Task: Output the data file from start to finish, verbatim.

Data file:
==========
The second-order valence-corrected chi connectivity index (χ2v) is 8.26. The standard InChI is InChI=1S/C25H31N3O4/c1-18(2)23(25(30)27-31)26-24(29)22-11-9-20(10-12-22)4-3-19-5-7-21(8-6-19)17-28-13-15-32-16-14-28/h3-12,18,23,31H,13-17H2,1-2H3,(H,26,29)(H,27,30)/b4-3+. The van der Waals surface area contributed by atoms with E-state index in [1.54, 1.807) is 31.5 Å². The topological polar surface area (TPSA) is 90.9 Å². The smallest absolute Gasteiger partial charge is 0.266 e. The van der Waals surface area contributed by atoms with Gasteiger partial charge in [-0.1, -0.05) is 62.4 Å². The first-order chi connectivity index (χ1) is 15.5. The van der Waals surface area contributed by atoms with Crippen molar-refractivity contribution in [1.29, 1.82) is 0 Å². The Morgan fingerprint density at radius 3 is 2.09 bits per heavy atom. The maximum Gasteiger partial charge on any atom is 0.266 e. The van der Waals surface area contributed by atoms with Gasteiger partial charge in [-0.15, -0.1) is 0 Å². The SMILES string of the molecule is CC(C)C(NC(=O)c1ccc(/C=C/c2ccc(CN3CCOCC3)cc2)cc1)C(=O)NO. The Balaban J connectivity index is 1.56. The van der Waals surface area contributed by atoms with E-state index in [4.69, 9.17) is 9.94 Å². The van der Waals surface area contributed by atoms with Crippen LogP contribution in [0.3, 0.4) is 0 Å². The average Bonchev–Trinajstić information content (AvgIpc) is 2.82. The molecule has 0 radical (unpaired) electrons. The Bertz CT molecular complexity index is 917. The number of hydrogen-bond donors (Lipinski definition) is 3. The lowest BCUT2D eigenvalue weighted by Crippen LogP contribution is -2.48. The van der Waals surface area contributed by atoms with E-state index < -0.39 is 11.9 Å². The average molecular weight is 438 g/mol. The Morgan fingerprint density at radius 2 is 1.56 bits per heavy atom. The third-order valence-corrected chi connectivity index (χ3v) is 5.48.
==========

The second-order valence-corrected chi connectivity index (χ2v) is 8.26. The standard InChI is InChI=1S/C25H31N3O4/c1-18(2)23(25(30)27-31)26-24(29)22-11-9-20(10-12-22)4-3-19-5-7-21(8-6-19)17-28-13-15-32-16-14-28/h3-12,18,23,31H,13-17H2,1-2H3,(H,26,29)(H,27,30)/b4-3+. The van der Waals surface area contributed by atoms with E-state index in [1.54, 1.807) is 31.5 Å². The topological polar surface area (TPSA) is 90.9 Å². The smallest absolute Gasteiger partial charge is 0.266 e. The van der Waals surface area contributed by atoms with Gasteiger partial charge in [-0.1, -0.05) is 62.4 Å². The first-order chi connectivity index (χ1) is 15.5. The van der Waals surface area contributed by atoms with Crippen molar-refractivity contribution in [1.29, 1.82) is 0 Å². The Morgan fingerprint density at radius 3 is 2.09 bits per heavy atom. The maximum Gasteiger partial charge on any atom is 0.266 e. The van der Waals surface area contributed by atoms with Gasteiger partial charge in [-0.15, -0.1) is 0 Å². The SMILES string of the molecule is CC(C)C(NC(=O)c1ccc(/C=C/c2ccc(CN3CCOCC3)cc2)cc1)C(=O)NO. The Balaban J connectivity index is 1.56. The van der Waals surface area contributed by atoms with E-state index in [4.69, 9.17) is 9.94 Å². The van der Waals surface area contributed by atoms with Crippen LogP contribution in [0.3, 0.4) is 0 Å². The average Bonchev–Trinajstić information content (AvgIpc) is 2.82. The molecule has 0 radical (unpaired) electrons. The Bertz CT molecular complexity index is 917. The number of hydrogen-bond donors (Lipinski definition) is 3. The lowest BCUT2D eigenvalue weighted by Crippen LogP contribution is -2.48. The van der Waals surface area contributed by atoms with E-state index < -0.39 is 11.9 Å². The average molecular weight is 438 g/mol. The Morgan fingerprint density at radius 2 is 1.56 bits per heavy atom. The third-order valence-corrected chi connectivity index (χ3v) is 5.48.